Specialized Bicycles has come out with a new ad campaign. Specialized had been getting beat in this area in Tours past with both Cannondale and Trek producing much more compelling imagery. This time, Specialized wins in a walk because they put us all in the ad.
It opens with what looks like a 12-year-old boy hammering away by himself on a dirt road. Next thing you hear is the familiar voices of Phil Liggett and Paul Sherwen calling this year’s Paris-Roubaix. The boy checks over his shoulder occasionally and we see race winner Tom Boonen with dust flying and crowds screaming. We get the feeling that the boy is imagining himself leading the legendary spring classic and, like so many of us, imagining Phil and Paul talking about us. I love that ad.
That imagining the impossible is probably why so many Tour fans love watching riders like Jens Voigt and Thomas (Little Tommy) Voekler. Voekler first came to light back in the 2004 Tour when the juggernaut Postal Service team gifted the Frenchman the yellow jersey. Voekler became a legend as he fought tooth-and-nail to hang on to the golden fleece, against all odds, for 10 days before Lance Armstrong took over and eventually won. Voekler pulled the same move last year, then won stage 10 and the King of the Mountains jersey in a heroic breakaway on Tuesday with, as luck would have it, legendary hardman Jens Voigt.
Voigt I’ve written about before. I’ve met him. He’s about as nice a guy as one will ever meet. He is funny and quick-witted. He is as fierce a competitor as one could imagine, as well. When Tour time rolls around, he sacrifices all for his team. Day after day, year in and year out, he can be seen either flogging fellow cyclists in a breakaway or at the tip of the spear chasing one down. As a long-time Tour follower, I know deep in my heart that Voigt won’t win the Tour. He has won stages and even worn the yellow jersey, but his roll in the grand tours is more of a jovial German assassin.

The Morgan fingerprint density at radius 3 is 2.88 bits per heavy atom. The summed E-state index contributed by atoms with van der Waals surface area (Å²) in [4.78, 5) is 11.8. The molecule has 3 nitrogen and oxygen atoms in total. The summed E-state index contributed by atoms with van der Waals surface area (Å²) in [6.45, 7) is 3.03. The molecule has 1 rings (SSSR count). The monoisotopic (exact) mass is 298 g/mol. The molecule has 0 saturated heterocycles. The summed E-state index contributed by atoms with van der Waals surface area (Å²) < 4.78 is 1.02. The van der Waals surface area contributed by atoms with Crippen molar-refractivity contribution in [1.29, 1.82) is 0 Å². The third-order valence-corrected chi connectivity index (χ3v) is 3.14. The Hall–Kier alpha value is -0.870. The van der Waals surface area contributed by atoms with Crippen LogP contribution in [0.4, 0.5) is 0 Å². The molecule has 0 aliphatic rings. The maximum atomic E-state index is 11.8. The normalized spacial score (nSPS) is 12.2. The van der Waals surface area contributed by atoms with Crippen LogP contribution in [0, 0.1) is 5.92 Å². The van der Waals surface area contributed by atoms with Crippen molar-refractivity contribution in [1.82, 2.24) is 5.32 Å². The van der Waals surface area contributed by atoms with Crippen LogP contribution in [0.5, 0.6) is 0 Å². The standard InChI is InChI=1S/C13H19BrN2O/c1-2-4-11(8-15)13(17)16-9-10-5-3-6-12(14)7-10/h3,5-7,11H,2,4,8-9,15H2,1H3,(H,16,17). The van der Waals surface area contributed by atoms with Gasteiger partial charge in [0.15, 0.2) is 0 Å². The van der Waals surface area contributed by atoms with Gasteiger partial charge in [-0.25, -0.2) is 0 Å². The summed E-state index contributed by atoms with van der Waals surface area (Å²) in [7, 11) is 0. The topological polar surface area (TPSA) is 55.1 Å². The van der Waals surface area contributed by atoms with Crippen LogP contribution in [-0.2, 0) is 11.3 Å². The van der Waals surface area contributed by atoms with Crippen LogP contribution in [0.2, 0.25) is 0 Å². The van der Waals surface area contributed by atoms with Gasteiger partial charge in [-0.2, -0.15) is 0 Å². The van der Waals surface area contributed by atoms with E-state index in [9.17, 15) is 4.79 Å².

Deep inside, I admire both of these guys. While Voekler has won every small French race possible, he chooses to stay on a small French team with a smaller paycheck, doomed never to have the sort of supporting cast that could get him a grand tour GC win. Voigt, who has plenty of smaller race wins of his own, seems happy ripping the legs off of other riders to pave the way for his team leaders. He is neither light enough to consistently win in the big mountains, nor fast enough, now at nearly 41, in the sprints. He is as hard as riders come and smiles when he’s done torturing his fellow cyclists.
These are the dreamers. These are the guys who ride out in flights of fancy and we love watching. They won’t win. We know it can’t possibly happen, but we cheer for them all the harder for it. Little Tommy heads out on two wheels to tilt at windmills while Jens sticks his nose in the wind for miles at a time, crashing head-first through them. I want to believe. I want these guys to succeed. I know it can’t really happen, either by design or by fate, but I keep cheering. It makes me feel like I’m routing for the boy in the Specialized ad, like I’m actually cheering for all of us out on our imaginary legendary wins.
I have cheered for them long enough that my 10-year-old daughter can pick them out in photos or on screen.
“Is that little Tommy Voekler?”
“Are we routing for him?”
“That’s Jens, isn’t it?”
Yes, Zoe, that’s him.
“Did you meet Jens?”
Yes I did.
Yes, yes it is.
Have fun, be safe. I’m going riding.